Abaddon ascended the sloped hillside with steps of savoring, around him, a constant buzz of locusts. A guttural sound flowed from him as he laughed to himself. Thick clouds, black and swollen with rain, hurried by as if attempting to escape the scene. In their panic, they pulled a wake of white feathers. In their rushing gasp they carried with them the laughter of doom.
Gnarled feet of burnt leather sank into the wet soil and tall grass. Rot radiated outward from them, and a smile grew on the demon’s face. On a lone hill next to a dead tree lay the mangled corpse of an angel.
“Where are the trumpets, Barachiel?” said Abbadon to the corpse. “And where is the promise of His word?”
The locust swarm fluttered and twirled in the wind, and the insects began to tear at flesh and wing. The clouds broke then, unable to contain their sorrow. Woeful drops hammered at the ground. Abaddon stretched wings of his own to make a shelter for the devouring swarm. In the valley below, a small village resided. Screams ran with the wind up the hillside to the demon’s ears. He smiled, and a feeble rumble of thunder fell from the clouds.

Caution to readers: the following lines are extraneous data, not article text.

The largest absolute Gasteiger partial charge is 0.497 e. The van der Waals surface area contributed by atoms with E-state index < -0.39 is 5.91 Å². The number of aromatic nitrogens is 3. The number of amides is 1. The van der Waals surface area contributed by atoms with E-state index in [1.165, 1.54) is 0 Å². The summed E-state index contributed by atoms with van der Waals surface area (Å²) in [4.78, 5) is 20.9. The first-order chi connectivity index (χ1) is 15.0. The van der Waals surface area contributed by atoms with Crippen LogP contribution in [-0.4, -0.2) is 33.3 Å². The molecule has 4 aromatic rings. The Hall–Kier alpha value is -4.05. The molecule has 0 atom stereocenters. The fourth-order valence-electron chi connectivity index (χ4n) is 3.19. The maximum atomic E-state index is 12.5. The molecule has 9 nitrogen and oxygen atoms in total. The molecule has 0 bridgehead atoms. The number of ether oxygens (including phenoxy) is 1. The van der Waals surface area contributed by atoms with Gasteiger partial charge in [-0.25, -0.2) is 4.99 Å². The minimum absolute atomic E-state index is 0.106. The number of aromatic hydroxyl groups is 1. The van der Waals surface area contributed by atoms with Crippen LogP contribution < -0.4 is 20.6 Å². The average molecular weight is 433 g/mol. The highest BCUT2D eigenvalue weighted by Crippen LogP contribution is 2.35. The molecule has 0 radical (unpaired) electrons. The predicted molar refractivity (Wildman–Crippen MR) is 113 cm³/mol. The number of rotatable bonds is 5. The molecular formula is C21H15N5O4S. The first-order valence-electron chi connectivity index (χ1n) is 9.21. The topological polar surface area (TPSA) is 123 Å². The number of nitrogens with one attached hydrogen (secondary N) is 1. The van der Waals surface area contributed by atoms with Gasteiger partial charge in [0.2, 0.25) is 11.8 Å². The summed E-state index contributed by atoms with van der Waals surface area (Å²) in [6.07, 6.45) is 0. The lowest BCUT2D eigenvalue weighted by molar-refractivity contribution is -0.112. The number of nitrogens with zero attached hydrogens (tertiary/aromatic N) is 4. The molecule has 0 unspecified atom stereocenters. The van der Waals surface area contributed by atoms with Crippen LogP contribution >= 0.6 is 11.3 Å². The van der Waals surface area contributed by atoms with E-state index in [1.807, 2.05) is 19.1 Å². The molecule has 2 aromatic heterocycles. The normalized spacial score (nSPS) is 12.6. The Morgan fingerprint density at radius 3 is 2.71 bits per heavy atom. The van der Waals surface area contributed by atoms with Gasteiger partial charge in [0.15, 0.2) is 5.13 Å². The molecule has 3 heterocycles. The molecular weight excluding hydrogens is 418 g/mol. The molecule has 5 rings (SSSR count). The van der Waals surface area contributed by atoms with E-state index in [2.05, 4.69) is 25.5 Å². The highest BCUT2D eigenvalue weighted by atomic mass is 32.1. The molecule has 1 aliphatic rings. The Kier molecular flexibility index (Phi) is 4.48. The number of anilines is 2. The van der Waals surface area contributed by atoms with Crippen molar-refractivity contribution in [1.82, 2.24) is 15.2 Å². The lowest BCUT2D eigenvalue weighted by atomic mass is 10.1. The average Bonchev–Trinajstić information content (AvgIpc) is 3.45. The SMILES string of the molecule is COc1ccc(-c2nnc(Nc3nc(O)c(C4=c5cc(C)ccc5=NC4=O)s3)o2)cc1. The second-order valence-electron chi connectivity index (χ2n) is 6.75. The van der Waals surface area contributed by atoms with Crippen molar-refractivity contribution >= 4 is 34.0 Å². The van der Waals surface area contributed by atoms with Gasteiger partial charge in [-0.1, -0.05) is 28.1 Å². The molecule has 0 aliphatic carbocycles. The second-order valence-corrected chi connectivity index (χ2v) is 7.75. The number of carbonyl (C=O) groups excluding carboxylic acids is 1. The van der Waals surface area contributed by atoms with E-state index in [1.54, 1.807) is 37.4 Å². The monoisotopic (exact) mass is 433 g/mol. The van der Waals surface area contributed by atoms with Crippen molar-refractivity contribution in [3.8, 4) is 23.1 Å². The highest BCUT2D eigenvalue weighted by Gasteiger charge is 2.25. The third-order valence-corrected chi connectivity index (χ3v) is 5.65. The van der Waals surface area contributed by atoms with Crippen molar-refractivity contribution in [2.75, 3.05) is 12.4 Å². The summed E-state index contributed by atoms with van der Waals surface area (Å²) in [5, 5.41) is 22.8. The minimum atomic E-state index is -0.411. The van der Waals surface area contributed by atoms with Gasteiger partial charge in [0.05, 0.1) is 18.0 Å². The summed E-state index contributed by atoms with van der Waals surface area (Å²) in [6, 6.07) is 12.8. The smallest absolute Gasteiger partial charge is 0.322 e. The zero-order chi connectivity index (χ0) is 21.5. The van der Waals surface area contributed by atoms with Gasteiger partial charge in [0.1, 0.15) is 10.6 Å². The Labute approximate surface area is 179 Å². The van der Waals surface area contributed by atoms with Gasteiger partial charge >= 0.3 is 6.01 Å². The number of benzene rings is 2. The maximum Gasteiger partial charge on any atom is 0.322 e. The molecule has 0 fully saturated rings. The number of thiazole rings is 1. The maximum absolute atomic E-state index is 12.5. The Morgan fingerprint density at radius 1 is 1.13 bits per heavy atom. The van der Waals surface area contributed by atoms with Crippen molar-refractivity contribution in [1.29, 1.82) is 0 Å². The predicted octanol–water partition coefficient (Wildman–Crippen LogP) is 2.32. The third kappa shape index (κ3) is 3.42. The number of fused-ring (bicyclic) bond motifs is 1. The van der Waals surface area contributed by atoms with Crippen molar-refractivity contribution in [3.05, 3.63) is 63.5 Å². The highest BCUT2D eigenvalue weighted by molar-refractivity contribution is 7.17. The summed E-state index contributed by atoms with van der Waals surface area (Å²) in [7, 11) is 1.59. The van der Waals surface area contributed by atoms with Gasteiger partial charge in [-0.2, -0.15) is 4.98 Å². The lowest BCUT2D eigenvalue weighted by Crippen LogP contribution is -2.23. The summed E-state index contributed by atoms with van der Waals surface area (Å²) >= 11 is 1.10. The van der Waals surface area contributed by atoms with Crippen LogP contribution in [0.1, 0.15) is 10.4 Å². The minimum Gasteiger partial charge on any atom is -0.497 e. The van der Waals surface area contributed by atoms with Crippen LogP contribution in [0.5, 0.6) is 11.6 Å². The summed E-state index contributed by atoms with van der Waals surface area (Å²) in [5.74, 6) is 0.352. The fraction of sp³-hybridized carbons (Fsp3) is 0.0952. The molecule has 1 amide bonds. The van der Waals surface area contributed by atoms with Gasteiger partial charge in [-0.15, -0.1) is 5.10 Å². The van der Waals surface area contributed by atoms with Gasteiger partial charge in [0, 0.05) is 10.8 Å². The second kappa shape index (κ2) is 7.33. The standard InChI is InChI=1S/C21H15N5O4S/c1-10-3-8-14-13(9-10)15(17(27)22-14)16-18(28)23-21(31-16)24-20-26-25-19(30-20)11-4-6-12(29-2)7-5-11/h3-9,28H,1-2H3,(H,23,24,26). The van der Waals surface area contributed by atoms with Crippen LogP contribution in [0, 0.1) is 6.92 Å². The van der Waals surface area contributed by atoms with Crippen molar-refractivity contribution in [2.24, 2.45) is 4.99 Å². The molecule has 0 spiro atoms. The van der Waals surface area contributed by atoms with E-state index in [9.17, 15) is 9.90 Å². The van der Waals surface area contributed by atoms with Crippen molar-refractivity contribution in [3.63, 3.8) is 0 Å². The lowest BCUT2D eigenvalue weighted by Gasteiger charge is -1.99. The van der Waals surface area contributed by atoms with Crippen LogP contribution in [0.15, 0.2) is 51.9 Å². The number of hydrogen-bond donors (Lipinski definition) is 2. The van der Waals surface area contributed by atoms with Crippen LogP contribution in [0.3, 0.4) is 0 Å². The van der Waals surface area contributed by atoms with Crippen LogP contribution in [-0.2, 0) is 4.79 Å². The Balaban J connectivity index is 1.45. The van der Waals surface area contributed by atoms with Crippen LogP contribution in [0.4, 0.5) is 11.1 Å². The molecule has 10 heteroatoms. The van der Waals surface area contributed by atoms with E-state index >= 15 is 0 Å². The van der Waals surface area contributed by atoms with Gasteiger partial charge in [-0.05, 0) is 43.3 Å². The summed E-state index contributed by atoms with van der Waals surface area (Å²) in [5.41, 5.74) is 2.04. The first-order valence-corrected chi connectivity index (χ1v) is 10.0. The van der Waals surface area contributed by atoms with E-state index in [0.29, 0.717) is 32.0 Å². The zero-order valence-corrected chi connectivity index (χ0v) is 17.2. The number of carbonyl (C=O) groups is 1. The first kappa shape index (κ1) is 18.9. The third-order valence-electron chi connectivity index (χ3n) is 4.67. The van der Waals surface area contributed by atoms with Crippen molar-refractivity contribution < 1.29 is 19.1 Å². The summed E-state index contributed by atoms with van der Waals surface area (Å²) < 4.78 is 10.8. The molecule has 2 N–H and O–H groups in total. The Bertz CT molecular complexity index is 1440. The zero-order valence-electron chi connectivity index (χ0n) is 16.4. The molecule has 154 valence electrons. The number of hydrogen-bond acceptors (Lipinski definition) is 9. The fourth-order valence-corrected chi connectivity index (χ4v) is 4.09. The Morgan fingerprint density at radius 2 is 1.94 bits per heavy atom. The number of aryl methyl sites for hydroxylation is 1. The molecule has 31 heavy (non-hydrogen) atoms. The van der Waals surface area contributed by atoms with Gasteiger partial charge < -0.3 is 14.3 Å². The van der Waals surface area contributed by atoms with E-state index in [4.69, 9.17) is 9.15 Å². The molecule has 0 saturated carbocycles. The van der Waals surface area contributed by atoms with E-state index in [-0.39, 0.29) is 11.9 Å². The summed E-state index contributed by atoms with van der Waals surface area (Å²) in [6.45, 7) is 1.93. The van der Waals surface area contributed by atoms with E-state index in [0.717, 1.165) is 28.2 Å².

“You failed, Barachiel. You failed and you fell all the same.” Abaddon dug his nails into the dead flesh and pulled at a gilded breastplate. The gap exposed was immediately filled by ravenous locusts. “What concern is thunder without lightning, Barachiel,” he seethed. “What point is martyrdom when death is your redemption?” The demon’s muscle pulsed with power as the angel was consumed. In a violent pull, the breastplate broke free. He tossed it aside like a piece of scrap metal. Insects took to the revealed flesh.
The demon clutched Barachiel’s face with a claw and opened still lids to look into dead eyes. A rare treat, the locusts consumed them like ripe grapes. Smiling, Abaddon opened Barachiel’s mouth and tore the bottom jaw free. A lifeless tongue lolled in the opening. “Sing His praise,” he said, nudging the mutilated face. “Go on. Sing for Him or sing for me.”
More screams rose up from the nearby valley, and the black clouds continued to weep. “Feast, little ones,” he said to the locusts crawling on the corpse, falling from his fingers, adorning his skin. “Feast and spread your wings.” He stood and dropped the jawbone onto the corpse. Already, it had been eaten away to almost bone. “For tonight we all feast.”
In the swirling clouds of darkness, even darker figures took to the sky, and the wind ushered their vile jeering.